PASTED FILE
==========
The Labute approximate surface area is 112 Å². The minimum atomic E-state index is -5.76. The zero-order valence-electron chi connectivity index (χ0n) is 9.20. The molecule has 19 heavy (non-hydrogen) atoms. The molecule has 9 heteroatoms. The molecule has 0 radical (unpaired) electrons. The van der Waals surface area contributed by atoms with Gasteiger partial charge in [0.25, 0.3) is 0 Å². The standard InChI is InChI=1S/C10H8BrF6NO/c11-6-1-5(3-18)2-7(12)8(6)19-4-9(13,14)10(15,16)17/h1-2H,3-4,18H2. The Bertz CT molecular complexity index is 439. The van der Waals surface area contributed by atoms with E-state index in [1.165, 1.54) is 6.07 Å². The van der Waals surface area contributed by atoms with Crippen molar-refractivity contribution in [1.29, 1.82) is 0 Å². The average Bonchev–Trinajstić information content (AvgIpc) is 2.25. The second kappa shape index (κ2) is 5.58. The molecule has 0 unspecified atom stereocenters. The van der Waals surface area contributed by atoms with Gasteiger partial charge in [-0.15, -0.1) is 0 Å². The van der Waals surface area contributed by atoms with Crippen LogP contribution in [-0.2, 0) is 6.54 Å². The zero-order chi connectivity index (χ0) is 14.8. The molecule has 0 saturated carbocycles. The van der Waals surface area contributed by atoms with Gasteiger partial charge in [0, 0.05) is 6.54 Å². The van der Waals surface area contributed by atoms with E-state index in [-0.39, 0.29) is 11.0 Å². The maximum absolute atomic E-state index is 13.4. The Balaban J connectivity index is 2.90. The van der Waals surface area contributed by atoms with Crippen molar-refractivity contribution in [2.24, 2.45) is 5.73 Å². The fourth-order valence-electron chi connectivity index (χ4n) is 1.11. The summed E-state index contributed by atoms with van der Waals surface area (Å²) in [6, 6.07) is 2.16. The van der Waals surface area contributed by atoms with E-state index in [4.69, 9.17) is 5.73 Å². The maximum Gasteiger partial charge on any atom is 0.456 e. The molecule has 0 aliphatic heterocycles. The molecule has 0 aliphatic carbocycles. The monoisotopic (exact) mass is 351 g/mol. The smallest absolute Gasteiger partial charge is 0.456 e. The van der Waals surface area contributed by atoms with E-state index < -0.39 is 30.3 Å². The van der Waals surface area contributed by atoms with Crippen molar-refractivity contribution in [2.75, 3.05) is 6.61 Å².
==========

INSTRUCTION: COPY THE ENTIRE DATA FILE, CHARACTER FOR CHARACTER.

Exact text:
The Labute approximate surface area is 112 Å². The minimum atomic E-state index is -5.76. The zero-order valence-electron chi connectivity index (χ0n) is 9.20. The molecule has 19 heavy (non-hydrogen) atoms. The molecule has 9 heteroatoms. The molecule has 0 radical (unpaired) electrons. The van der Waals surface area contributed by atoms with Gasteiger partial charge in [0.25, 0.3) is 0 Å². The standard InChI is InChI=1S/C10H8BrF6NO/c11-6-1-5(3-18)2-7(12)8(6)19-4-9(13,14)10(15,16)17/h1-2H,3-4,18H2. The Bertz CT molecular complexity index is 439. The van der Waals surface area contributed by atoms with E-state index in [1.165, 1.54) is 6.07 Å². The van der Waals surface area contributed by atoms with Crippen molar-refractivity contribution in [1.29, 1.82) is 0 Å². The average Bonchev–Trinajstić information content (AvgIpc) is 2.25. The second kappa shape index (κ2) is 5.58. The molecule has 0 unspecified atom stereocenters. The van der Waals surface area contributed by atoms with Gasteiger partial charge in [-0.15, -0.1) is 0 Å². The van der Waals surface area contributed by atoms with Crippen LogP contribution in [-0.2, 0) is 6.54 Å². The zero-order chi connectivity index (χ0) is 14.8. The molecule has 0 saturated carbocycles. The van der Waals surface area contributed by atoms with Gasteiger partial charge in [0, 0.05) is 6.54 Å². The van der Waals surface area contributed by atoms with E-state index in [-0.39, 0.29) is 11.0 Å². The maximum absolute atomic E-state index is 13.4. The Balaban J connectivity index is 2.90. The van der Waals surface area contributed by atoms with Crippen molar-refractivity contribution in [2.24, 2.45) is 5.73 Å². The fourth-order valence-electron chi connectivity index (χ4n) is 1.11. The summed E-state index contributed by atoms with van der Waals surface area (Å²) in [6, 6.07) is 2.16. The van der Waals surface area contributed by atoms with E-state index in [4.69, 9.17) is 5.73 Å². The maximum Gasteiger partial charge on any atom is 0.456 e. The molecule has 0 aliphatic heterocycles. The molecule has 0 aliphatic carbocycles. The monoisotopic (exact) mass is 351 g/mol. The smallest absolute Gasteiger partial charge is 0.456 e. The van der Waals surface area contributed by atoms with E-state index < -0.39 is 30.3 Å². The van der Waals surface area contributed by atoms with Crippen molar-refractivity contribution in [2.75, 3.05) is 6.61 Å².